Following on from a LTB notification, these are the last dates that the factory will ship product out, either directly to you or via their distribution channels.
MOQ – Minimum Order Quantity
The smallest number of parts a supplier is prepared to accept a purchase order for.
MOV – Minimum Order Value
The smallest value a supplier is prepared to accept a purchase order for.
MPQ – Minimum Pack Quantity
The smallest number of parts you can order from a supplier.
MRP – Material Requirements Planning
A software based production planning and stock control system.
MSD – Moisture Sensitive Device
An electronic device which is susceptible to moisture entering its body and therefore requires special handling and storage.
MSL – Moisture Sensitive Level
Depending on the sensitivity of the part, electronic devices have different handling and storage requirements which are referred to as levels - 1 through to 6.
MTO – Made to Order
A product or part that is made specifically to a customer’s firm order demand.
NCNR – Non-Cancellable Non-Returnable
A purchase order for a part that cannot be cancelled or returned back to the supplier due to a lack of, or change in, demand.
NCR – Non-Conformance Report
A formal document used to highlight the details of a non-conformance following a process review or quality audit.
NPI – New Product Introduction
The process carried out by a contract electronic manufacture on a product that they have not built previously. Typically these will be based on a small build quantity and this process is used to ensure there are no unforeseen design or manufacturing related issues prior to volume build.
The one off costs associated with any up front engineering work that has to be carried out prior to production i.e. build pack creation, machine programming, tooling etc.
OEM – Original Equipment Manufacturing
A company that designs and sells its own products.
OTD – On Time Delivery
A measurement used to determine if delivery to a customer was made according to the purchase order request date.
OTIF – On Time in Full
A measure used to determine that the right quantity and quality of a product was delivered to the customer on the agreed order delivery date.
PCB – Printed Circuit Board
A printed circuit board mechanically supports and electrically connects electronic components using conductive tracks, pads and other features etched from copper sheets laminated onto a non-conductive substrate.
The assembly of electronic devices onto the PCB resulting in a finished product.
PCN – Product Change Notification
Official notification, usually provided by a component manufacturer, that a part they are supplying will be changing in fit, form or function somehow.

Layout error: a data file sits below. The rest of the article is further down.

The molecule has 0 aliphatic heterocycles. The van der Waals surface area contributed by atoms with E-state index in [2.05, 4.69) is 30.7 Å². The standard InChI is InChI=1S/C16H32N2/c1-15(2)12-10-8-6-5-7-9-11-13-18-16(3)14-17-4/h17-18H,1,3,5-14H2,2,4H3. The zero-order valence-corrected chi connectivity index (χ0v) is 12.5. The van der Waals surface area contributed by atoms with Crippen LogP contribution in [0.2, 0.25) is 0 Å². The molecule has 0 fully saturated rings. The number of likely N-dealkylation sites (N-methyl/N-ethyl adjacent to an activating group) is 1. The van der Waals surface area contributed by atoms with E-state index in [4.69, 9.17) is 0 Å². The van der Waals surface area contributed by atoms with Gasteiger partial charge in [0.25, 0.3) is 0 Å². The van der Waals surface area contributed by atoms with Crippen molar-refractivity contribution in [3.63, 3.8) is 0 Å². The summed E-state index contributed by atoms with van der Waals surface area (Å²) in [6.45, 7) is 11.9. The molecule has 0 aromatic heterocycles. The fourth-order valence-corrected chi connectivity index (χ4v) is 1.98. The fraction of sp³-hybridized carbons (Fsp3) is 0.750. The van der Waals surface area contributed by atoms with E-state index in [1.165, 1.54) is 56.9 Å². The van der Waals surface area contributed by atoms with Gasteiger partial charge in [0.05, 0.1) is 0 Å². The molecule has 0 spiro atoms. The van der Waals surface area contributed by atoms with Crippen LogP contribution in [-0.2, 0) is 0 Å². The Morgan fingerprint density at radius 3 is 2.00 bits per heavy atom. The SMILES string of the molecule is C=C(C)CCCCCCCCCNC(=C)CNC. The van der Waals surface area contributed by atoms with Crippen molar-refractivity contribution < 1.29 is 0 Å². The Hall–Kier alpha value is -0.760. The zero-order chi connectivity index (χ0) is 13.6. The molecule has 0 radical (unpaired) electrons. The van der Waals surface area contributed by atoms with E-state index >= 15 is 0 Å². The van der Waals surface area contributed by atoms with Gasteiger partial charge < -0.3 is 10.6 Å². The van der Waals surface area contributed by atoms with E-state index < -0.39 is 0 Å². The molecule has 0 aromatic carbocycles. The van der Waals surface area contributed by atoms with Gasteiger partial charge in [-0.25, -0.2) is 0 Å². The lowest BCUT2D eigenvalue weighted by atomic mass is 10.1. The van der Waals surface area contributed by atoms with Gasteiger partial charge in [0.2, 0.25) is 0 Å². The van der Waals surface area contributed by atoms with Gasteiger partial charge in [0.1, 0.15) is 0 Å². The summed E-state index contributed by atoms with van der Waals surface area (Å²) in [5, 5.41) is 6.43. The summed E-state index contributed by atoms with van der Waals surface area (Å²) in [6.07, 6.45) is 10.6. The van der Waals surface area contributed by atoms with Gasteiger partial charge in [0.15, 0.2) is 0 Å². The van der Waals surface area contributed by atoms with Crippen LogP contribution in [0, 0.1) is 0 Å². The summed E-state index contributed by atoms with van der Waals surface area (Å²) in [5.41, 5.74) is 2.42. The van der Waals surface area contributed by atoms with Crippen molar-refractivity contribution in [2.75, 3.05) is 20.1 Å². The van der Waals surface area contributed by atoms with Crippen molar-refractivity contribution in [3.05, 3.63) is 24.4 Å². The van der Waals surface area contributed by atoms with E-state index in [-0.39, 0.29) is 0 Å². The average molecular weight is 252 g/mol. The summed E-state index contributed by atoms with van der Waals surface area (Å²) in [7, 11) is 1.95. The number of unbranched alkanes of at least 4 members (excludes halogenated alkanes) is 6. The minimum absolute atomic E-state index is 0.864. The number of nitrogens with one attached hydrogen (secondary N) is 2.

PO – Purchase Order
A document supplied by a customer, to a supplier, confirming details of the product or service they require.
PPM – Parts Per Million
A value that represents the part of a whole number in units of 1/1000000.
PTH – Plated Through Hole
A packaging type and method of mounting electronic components onto a PCB by placing the pins or ‘legs’ through drilled holes and then soldered either by hand or using flow solder equipment.
QC – Quality Control
The process responsible for ensuring the quality of a product is reviewed prior to shipment.
QMS – Quality Management System
A set of policies, processes and procedures used within an organisation, focussed on achieving quality objectives for the product or service they offer.
RFQ – Request for Quotation
The process undertaken by a customer in order to obtain price and delivery information for a product or service from a supplier.
RFI – Request for Information
Typically carried out before a request for quotation is, an RFI can be used by customers to obtain company and capability information from potential supply chain partners as part of the initial supplier section process.
RMA – Return Material Authorisation
The agreement, usually in the form of a reference number or document, from a supplier that they will take back goods from a customer.
An EU directive that restricts the use of hazardous substances i.e. lead, commonly found within both electrical and electronic components.
SCM – Supply Chain Management
The process associated with the movement of goods within an organisation, from the receipt and storage of raw materials right through to work in progress and the shipment of finished goods.
SLA – Service Level Agreement
An agreement drawn up between a customer and supplier which contains details of service expectations such as pricing, estimated annual usage, delivery, quality and warranty.
SMD – Surface Mounted Device
An electronic device which is designed to be suitable for surface mount placement.
SMT – Surface Mount Technology
A method of mounting electronic components, which unlike PTH, involves the device being placed onto pads on the PCB instead of the pins or ‘legs’ being placed through drilled holes.
SPC – Statistics Process Control
A method for monitoring, controlling and ideally improving a process through detailed statistical analysis.
SPI - Solder Paste Inspection
A piece of equipment, found within the SMT department, used to monitor and control solder paste deposition.
A proven concept which allows OEM’s looking to outsource their entire component supply chain realise tangible benefits such as complete kits of component arriving on time, in full, assembly-ready, thereby reducing total acquisition costs.
TQM – Total Quality Management
A management system in which all members of an organisation work together to continually improve the processes, procedures, products and service it offers.
UOM – Unit of Measure
The standard unit by which the quantity of an item is expressed i.e. cm, mm, each etc.
VA – Value Add
A term used to highlight when additional features or benefits are provided within a product or service without additional cost to the customer.
VMI – Vendor Managed Inventory
A process whereby the supplier takes full responsibility for managing and maintaining agreed inventory levels which are usually held on site at a customer’s premises so they are available for immediate consumption.
An EC directive outlining how electronic and electrical goods must be collected and recycled.
WIP – Work in Progress
A works order that is partially complete, awaiting for additional parts or processes before it can be completed.
WO – Works Order
Typically generated from a customer’s purchase order, a works order commonly confirms to the manufacturing plant the quantity, revision, build instructions and specifications required prior to completion/shipment to the customer.
This list covers some of the more frequently used acronyms but is by no means exhaustive. I’m sure you will have come across a number of others relating to contract electronic manufacturing. We’d love to hear what they are as someone, somewhere is sitting in a meeting right now nodding in agreement at their boss, desperately wishing they had read this blog post beforehand!